You invited me to look at the demographics. That's what I did. I then stated an obvious conclusion.

My point is that even if there is "fakery", there are also people who probably are eligible and not applying and are ineligible and should be. There might be some people scamming the system, but making it more strict is also going to deprive worthy individuals of the state's assistance. My point is also that 1 percent of the population claiming mental illness disability seems entirely in keeping with the incidence of these illnesses.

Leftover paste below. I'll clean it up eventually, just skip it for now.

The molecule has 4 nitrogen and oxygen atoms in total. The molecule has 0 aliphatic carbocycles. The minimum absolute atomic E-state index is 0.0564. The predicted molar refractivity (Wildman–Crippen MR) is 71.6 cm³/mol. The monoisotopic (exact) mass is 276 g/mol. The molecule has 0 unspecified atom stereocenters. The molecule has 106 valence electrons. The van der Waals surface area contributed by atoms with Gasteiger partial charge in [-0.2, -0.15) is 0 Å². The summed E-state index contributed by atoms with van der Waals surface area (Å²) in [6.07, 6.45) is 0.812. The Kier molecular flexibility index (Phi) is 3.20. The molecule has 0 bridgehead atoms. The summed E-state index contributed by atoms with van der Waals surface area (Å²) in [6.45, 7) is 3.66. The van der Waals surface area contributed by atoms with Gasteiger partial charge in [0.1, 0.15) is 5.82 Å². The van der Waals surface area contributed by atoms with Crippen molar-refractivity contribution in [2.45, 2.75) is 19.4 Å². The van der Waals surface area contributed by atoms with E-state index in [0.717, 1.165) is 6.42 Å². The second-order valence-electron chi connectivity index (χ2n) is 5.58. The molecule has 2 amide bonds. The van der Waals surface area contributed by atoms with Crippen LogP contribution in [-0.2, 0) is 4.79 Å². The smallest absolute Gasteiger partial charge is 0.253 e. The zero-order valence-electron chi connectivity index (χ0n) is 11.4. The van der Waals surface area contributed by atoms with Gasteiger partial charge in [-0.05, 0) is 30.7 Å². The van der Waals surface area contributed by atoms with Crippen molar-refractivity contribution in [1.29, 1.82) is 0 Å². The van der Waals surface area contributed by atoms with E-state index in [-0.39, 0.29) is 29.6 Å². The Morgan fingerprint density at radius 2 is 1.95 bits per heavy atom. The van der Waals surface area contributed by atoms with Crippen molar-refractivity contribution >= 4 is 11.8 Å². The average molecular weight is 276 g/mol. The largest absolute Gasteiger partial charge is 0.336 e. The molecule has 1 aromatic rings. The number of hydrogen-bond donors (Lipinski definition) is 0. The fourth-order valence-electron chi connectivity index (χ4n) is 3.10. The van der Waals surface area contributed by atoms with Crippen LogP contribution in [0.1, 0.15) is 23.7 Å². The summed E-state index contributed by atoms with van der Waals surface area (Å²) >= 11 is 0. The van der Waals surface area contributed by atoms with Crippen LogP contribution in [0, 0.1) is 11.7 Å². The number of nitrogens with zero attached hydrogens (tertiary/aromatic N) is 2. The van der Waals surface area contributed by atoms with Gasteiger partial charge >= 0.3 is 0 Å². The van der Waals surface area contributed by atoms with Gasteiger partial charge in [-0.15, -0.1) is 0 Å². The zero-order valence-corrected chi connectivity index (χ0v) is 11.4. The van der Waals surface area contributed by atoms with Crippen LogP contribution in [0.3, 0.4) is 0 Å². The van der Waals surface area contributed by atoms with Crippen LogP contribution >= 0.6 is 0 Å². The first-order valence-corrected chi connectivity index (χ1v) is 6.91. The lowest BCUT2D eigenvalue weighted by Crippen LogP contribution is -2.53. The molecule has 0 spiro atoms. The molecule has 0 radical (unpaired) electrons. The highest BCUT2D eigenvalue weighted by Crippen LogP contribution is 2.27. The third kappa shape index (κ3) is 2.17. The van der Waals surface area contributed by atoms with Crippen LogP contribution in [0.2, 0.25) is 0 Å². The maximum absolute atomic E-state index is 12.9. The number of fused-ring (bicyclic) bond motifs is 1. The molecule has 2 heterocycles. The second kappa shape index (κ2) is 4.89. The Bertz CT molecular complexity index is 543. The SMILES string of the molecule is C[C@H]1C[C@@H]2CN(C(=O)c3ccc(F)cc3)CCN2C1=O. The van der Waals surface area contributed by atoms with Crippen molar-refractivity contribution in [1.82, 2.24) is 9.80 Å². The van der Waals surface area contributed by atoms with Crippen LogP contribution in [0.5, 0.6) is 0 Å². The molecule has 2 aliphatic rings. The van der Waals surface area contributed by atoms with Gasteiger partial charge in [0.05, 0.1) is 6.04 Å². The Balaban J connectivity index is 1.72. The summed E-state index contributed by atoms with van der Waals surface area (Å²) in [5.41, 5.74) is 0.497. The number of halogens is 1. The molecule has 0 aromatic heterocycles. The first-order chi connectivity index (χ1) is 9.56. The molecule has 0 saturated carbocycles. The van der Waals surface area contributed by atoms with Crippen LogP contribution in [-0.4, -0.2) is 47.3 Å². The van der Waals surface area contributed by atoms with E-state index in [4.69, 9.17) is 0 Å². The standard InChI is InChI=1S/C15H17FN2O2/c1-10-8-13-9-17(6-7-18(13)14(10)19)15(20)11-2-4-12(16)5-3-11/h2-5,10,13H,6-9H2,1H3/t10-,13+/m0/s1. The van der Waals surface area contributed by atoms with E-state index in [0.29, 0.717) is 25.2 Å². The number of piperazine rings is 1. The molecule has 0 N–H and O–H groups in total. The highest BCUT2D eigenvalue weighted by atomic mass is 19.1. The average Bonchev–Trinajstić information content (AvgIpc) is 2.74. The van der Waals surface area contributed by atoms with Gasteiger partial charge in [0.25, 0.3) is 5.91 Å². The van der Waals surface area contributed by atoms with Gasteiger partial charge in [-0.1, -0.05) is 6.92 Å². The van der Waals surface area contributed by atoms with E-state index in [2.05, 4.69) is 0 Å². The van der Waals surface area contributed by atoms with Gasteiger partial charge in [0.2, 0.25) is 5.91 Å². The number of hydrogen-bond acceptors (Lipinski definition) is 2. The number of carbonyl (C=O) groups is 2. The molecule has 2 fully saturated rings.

As for the incentives for people to help get people on disability, given that the rates of people on disability seems low when compared to the incidence of the illnesses, and that the system is already so complicated that you to hire a lawyer to have a reasonable chance of receiving help, the balance seems tipped well and truly against helping people.